[From Manx Crosses, 1907]

Art of the Manx Crosses

D OCTOR ANDERSON'S Introduction to The Early Christian Monuments of Scotland 1 gives an admirable review of the whole monumental system of the early Christianity of the British Isles.

In this system our Manx Monuments, as I hope to show by these pages, have an honourable place, with distinct local peculiarities.

As the primitive Christianity of Britain was an extension westwards ot the Christianity of the Roman Empire, so the early Christian monuments of the British Isles form, as Dr. Anderson says, an extension westwards of the monumental system of that Empire, in the period succeeding the reign of Constantine. The influence of Roman civilization was less felt in Britain than on the Continent, and we find, as a local peculiarity, that it " is the only province of the old Roman Empire in which inscriptions on the early Christian monuments appear in the vernacular as well as in the Latin language."

" The figure of the cross," Dr. Anderson continues, " is absent from the earlier monuments both of Britain and Gaul. But from the time of Constantine the monogram composed of the first three letters of the name XPICTOC, became the distinctive symbol of the faith, and was so used on the monuments." Later, " a horizontal bar placed across the elongated stem of the Rho produced a form, which was the precursor of the symbol of the cross." We find a series of monuments showing a gradual change in the form by the broadening of the ends both of the Chi and Rho, and by shortening the stem and reducing the tail or loop of the latter to a tiny flourish, thus presenting the appearance of a plain cross patee. Mr. Romilly Allen in his Early Christian Symbolism, pp. 86-90, has traced the development of the cross as a design on these monuments from the monogram which originated in Constantine's dream; after A.D. 323, this "was universally recognised as signifying the name of the Saviour, and used . . . throughout the whole range of sacred art." Of this monogram there are three examples in the West of England, one in North Wales, four in the South- West of Scotland, and, as we have now discovered, one in the Isle of Man.

(1) S. Just ; (2) Penmachno ; (3) 4) Kirkmadrine ; (5) Whithorne ; (6) Aglish ; (7) Maumenorig; (8) Modern Dedication Cross, S. Olave's Church, Ramsey, 1860.

The very instant of change into the cross is to be seen on the two stones at Kirkmadrine, Wigtownshire, and on one at Whithorne (fig. 7, numbers 3, 4, 5), where the cross, surrounded by a circle, has widely-expanded terminations to the limbs and a shaft attached, the only trace of its origin which remains being the little flourish at the right-hand upper corner representing the loop of the Rho. It only wants the limbs to be extended by square ends beyond the circle, and the shaft to assume larger proportions, in order to convert it into a typical Celtic cross ; the hollow recesses at the junction of the limbs, which distinguish it from all other forms of cross, being the survival of the spaces between the vertical and horizontal arms of the Chi with widely-expanded ends; while the circle connecting the limbs represents that which originated in the wreath or crown of glory within which the monogram is so often inscribed. On a monument at Milan we find this circle thus explained, also the symbols Alpha and Omega and Chi-Rho 2 :-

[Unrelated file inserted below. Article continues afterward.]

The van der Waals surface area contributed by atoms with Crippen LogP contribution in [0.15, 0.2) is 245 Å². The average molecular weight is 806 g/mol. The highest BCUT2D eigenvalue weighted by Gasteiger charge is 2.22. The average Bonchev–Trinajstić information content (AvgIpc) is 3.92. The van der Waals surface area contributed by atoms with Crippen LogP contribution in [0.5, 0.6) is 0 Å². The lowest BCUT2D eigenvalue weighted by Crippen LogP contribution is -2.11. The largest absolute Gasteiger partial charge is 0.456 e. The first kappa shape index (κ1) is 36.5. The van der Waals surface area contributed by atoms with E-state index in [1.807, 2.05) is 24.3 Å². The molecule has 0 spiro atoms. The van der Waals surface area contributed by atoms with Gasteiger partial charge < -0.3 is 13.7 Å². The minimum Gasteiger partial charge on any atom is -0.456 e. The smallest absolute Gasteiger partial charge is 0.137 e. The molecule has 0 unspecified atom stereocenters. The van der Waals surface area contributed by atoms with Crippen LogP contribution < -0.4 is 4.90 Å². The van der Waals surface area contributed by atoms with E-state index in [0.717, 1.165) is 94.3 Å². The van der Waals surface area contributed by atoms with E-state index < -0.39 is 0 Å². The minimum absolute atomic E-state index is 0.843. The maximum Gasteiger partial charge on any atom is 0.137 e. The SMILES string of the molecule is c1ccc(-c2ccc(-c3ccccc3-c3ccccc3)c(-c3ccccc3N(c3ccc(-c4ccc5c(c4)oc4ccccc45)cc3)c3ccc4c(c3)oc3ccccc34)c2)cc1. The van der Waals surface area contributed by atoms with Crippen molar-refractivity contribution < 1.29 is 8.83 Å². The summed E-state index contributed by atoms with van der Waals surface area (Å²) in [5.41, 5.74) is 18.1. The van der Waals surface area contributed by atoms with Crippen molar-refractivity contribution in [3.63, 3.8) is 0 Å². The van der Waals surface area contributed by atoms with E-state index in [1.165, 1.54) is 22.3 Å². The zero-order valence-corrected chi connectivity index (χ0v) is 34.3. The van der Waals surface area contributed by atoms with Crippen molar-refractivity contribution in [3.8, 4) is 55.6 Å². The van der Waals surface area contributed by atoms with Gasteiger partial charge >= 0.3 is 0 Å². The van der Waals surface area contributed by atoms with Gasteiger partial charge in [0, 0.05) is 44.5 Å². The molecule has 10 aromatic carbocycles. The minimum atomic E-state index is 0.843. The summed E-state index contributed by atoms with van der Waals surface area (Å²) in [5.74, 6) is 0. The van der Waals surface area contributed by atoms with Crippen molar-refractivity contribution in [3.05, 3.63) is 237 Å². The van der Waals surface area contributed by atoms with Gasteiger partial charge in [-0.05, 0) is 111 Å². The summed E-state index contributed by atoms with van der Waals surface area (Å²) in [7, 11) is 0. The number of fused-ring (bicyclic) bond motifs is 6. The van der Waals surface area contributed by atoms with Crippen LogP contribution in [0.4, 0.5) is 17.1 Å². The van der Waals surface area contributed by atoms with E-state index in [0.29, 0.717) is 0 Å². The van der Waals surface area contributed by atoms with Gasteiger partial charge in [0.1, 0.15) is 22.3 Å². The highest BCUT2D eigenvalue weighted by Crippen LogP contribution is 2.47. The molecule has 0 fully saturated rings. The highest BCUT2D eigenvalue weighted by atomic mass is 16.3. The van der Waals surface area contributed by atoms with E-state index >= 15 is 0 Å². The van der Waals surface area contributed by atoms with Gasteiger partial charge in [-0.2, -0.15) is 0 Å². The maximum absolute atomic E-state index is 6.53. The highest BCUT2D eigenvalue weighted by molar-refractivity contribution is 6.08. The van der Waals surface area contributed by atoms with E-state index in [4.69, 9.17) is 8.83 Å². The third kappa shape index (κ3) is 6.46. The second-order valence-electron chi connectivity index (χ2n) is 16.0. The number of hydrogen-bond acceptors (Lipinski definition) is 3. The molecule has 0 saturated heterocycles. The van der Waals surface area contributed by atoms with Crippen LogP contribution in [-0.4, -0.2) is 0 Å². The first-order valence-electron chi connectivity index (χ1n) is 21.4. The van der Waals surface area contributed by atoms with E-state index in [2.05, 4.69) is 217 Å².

Milan monument

The form with the horizontal bar, is met with in Gaul on monuments dating from 400 to 540. Thus " we obtain a definite starting point in the correspondence of the earliest Christian monuments of Britain with those of Gaul attributed to the fifth and sixth centuries of the Christian era-the whole British group of inscribed monuments of this early class being manifestly an extension westwards of the Continental group, but with inevitable local and racial variations." 3

In Ireland the British type of early inscriptions in the Latin language and in Roman capitals gives place to the vernacular Celtic incised in Ogams. In Wales, with Devon and Cornwall, also are some Ogam inscriptions in the vernacular, many accompanied by Latin of similar sense. Dr. Anderson thinks the Ogam originated in Ireland, and that the oldest inscriptions are "not very much later" than the fifth century. Professor Rhys dates their origin as "probably about the fourth century," the inventor possibly being one of the race of invaders from the South of Ireland, who had visited South Wales and seen the Roman inscriptions there.

The earliest inscriptions in Man are in Ogams, and Irish in type; then we have one or two in Latin of British or Hiberno-Saxon type. The earliest decorated pieces also show generally Irish, but in a few instances British, influence, while Northumbrian appears only to be represented in one or two pieces from Maughold; from the eleventh to the thirteenth centuries, the monuments are Scandinavian in workmanship, though evidently evolved from Celtic models. In all, a hundred and sixteen examples have been brought to light, distributed over the whole Island,4 but no locality has proved to be so rich in them as that of Maughold on the east coast, where are no fewer than thirty-seven-one-third of the total-and more than any four other parishes.